On top of all of this, YouTube gives dire warnings about the consequences (like having your channel terminated) for responding incorrectly to these claims, thus increasing the odds that people will cower when they should fight back. Once again, instead of defending copyright YouTube is creating a haven for people who willfully abuse it.

3. Scammers shouldn’t be able to fingerprint public-domain works.

Maybe you thought you could avoid this nightmare? You’ll just make videos of you talking into a camera, and you’ll use public domain works as bumper music. Nobody owns the copyright on Mozart, right?

Except, some people start fake media companies and submit public domain works like this because – once again – YouTube is willing to pay people who do it and unwilling to punish them when they’re caught. Heck, if Google would just round up obvious stuff like Bach and Mozart and make it impossible for people to claim to own the copyrights, it would help a lot. (An extra wrinkle here is that you can’t copyright Mozart but you can copyright a particular performance. That’s thorny and messy, but shouldn’t we default to leniency in these cases? Protecting Mozart for all of humanity to be able to play and share for free is far more important than protecting a single performance of the work.)

4. Charge companies a “finder’s fee”.

What YouTube is doing is far worse than neglect. They’ve built a system that rewards liars and thieves at the expense of people who create content.

Like I said last week, YouTube is obligated to take videos down when a copyright holder makes a claim, but YouTube is not obligated to find those videos and tell the companies about them. Right now IP owners can decide how much of a segment you can use, what percent of your total video it’s allowed to be, and how the system should respond when you do. Right now they usually just set everything to be maximally restrictive and walk away, because that makes for lots of money (for them) for no hassle (also for them) and they don’t care what a scary hassle it is for you.

Given that fingerprinting and scanning probably creates a huge processing load on Google’s servers, it would be totally reasonable for YouTube to pass that cost onto the people who use it. YouTube could say to the company, “We have infringing case X, which we will process if you pay the finder’s fee. Even if they just charge one dollar per flagged video, that would give the media company some reason to not set Content ID to “maximum paranoia”. Companies would then have a motivation to set the Content ID to only match stuff they care about. Maybe some of them will dial back the Content ID sensitivity to only flag stuff they’re willing to fight over, which would basically restore fair use, eliminate fraudulent claims, and make YouTube a little money on the side.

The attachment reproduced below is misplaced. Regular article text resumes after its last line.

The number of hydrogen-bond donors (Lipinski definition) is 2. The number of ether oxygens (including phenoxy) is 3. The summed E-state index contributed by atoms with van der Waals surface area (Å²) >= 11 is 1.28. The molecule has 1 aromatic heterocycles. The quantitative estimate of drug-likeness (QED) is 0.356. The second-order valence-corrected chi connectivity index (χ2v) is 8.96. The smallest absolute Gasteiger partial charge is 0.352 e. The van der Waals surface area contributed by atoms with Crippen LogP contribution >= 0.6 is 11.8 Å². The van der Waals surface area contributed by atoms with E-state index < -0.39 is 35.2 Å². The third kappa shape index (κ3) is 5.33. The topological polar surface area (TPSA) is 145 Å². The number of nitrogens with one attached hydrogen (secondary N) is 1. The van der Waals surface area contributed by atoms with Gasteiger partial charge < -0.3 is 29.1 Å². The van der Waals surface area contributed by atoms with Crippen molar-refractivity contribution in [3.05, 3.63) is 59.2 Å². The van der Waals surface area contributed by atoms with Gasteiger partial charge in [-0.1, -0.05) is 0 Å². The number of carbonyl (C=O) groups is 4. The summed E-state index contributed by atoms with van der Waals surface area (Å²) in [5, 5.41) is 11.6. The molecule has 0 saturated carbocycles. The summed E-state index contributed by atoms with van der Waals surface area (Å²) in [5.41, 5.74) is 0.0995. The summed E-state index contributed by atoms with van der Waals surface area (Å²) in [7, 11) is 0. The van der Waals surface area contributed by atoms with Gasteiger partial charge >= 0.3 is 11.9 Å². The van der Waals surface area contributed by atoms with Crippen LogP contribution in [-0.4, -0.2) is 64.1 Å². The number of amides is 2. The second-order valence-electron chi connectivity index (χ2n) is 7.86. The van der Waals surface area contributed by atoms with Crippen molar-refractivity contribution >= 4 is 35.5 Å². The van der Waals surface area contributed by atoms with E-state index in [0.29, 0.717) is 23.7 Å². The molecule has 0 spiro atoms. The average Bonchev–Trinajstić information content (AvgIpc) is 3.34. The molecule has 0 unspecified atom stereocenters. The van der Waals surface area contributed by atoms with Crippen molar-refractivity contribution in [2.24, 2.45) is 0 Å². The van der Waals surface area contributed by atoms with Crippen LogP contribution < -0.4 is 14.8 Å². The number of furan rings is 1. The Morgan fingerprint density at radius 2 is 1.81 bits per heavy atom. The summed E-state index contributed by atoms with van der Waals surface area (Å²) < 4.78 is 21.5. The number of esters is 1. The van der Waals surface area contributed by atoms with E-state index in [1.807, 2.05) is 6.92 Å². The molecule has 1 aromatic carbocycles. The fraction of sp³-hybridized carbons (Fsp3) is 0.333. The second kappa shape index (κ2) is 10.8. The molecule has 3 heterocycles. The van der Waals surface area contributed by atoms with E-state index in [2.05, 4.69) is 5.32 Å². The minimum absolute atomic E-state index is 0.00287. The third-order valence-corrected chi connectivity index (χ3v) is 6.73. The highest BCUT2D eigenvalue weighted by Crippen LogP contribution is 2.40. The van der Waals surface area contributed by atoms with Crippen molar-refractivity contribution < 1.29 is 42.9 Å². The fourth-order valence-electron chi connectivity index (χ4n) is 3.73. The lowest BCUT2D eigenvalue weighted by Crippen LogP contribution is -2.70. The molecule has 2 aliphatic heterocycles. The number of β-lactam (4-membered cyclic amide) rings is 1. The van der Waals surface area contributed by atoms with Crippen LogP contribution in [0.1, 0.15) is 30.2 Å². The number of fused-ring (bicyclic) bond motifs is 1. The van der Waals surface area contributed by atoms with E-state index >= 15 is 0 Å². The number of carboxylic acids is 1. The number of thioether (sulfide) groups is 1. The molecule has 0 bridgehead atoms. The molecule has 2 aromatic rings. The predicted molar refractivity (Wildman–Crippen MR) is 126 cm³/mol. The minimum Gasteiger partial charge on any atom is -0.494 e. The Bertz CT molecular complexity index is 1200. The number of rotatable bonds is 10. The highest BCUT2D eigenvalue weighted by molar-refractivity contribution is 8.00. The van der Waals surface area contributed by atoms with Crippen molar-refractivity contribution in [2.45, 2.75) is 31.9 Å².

Wrapping up

What YouTube is doing is far worse than neglect. They’ve built a system that rewards liars and thieves at the expense of people who create content. A system that takes from the poor* and gives to corporations. It’s a system that defaults to assuming fair use doesn’t exist and forces everyone who makes content to constantly fight for rights that no sane person would question. Content ID is a machine that defaults to unreasonable behaviors and rewards people for being irresponsible.

*Assuming we can call a lower-income person in the western world with a computer and internet access “poor”. Which, yeah. That’s another debate entirely. Poor or not, we generally don’t like to see people in trailer parks swindled by people in urban office towers.

Imagine if Microsoft shipped Windows with all the security features turned off by default. Imagine if there was a financial reward for having your computer get taken over as part of a botnet. That wouldn’t just be annoying, but deeply irresponsible and dangerous to everyone. That’s the kind of “poisoning the well water” behavior that current Content ID policies create. It defaults to insane behavior and offers the biggest benefit to those who use it irresponsibly.

Even if YouTube is so apathetic that they don’t care about fair use, justice, or just basic human decency, they should at least step in before the system is co-opted by scammers and their revenue stream ends up diverted to crowdfunding.

(Have a question for the column? Ask me!)

Shamus Young is a programmer, critic, comic, and survivor of the dot-com bubble.